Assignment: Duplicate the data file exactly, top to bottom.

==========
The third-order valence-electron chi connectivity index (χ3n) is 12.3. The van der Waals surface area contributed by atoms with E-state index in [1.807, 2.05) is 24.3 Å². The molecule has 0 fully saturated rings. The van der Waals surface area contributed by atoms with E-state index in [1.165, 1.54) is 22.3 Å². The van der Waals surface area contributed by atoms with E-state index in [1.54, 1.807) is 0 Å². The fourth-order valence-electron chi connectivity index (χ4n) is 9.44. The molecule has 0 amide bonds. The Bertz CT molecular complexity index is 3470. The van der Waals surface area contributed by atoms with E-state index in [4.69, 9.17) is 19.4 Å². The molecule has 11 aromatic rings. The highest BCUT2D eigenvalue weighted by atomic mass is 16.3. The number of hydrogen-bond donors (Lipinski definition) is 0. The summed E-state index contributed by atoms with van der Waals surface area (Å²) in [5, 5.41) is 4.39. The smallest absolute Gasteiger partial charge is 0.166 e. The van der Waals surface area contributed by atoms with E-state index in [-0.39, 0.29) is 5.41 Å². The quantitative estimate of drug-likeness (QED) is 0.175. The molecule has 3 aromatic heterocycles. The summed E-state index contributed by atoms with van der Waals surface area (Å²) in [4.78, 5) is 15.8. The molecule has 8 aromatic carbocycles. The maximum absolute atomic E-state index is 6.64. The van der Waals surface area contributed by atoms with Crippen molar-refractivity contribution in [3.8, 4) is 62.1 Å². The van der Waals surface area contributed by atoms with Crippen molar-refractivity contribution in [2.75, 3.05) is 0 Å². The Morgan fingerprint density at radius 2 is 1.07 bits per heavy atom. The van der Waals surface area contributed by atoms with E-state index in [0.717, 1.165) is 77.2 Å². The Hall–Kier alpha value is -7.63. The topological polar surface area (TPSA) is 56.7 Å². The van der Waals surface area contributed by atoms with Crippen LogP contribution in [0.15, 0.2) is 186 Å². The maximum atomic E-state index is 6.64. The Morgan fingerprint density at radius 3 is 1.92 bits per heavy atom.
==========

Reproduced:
The third-order valence-electron chi connectivity index (χ3n) is 12.3. The van der Waals surface area contributed by atoms with E-state index in [1.807, 2.05) is 24.3 Å². The molecule has 0 fully saturated rings. The van der Waals surface area contributed by atoms with E-state index in [1.165, 1.54) is 22.3 Å². The van der Waals surface area contributed by atoms with E-state index in [1.54, 1.807) is 0 Å². The fourth-order valence-electron chi connectivity index (χ4n) is 9.44. The molecule has 0 amide bonds. The Bertz CT molecular complexity index is 3470. The van der Waals surface area contributed by atoms with E-state index in [4.69, 9.17) is 19.4 Å². The molecule has 11 aromatic rings. The highest BCUT2D eigenvalue weighted by atomic mass is 16.3. The number of hydrogen-bond donors (Lipinski definition) is 0. The summed E-state index contributed by atoms with van der Waals surface area (Å²) in [5, 5.41) is 4.39. The smallest absolute Gasteiger partial charge is 0.166 e. The van der Waals surface area contributed by atoms with E-state index in [-0.39, 0.29) is 5.41 Å². The quantitative estimate of drug-likeness (QED) is 0.175. The molecule has 3 aromatic heterocycles. The summed E-state index contributed by atoms with van der Waals surface area (Å²) in [4.78, 5) is 15.8. The molecule has 8 aromatic carbocycles. The maximum absolute atomic E-state index is 6.64. The van der Waals surface area contributed by atoms with Crippen molar-refractivity contribution in [3.8, 4) is 62.1 Å². The van der Waals surface area contributed by atoms with Crippen molar-refractivity contribution in [2.75, 3.05) is 0 Å². The Morgan fingerprint density at radius 2 is 1.07 bits per heavy atom. The van der Waals surface area contributed by atoms with E-state index in [0.717, 1.165) is 77.2 Å². The Hall–Kier alpha value is -7.63. The topological polar surface area (TPSA) is 56.7 Å². The van der Waals surface area contributed by atoms with Crippen LogP contribution in [0.15, 0.2) is 186 Å². The maximum atomic E-state index is 6.64. The Morgan fingerprint density at radius 3 is 1.92 bits per heavy atom.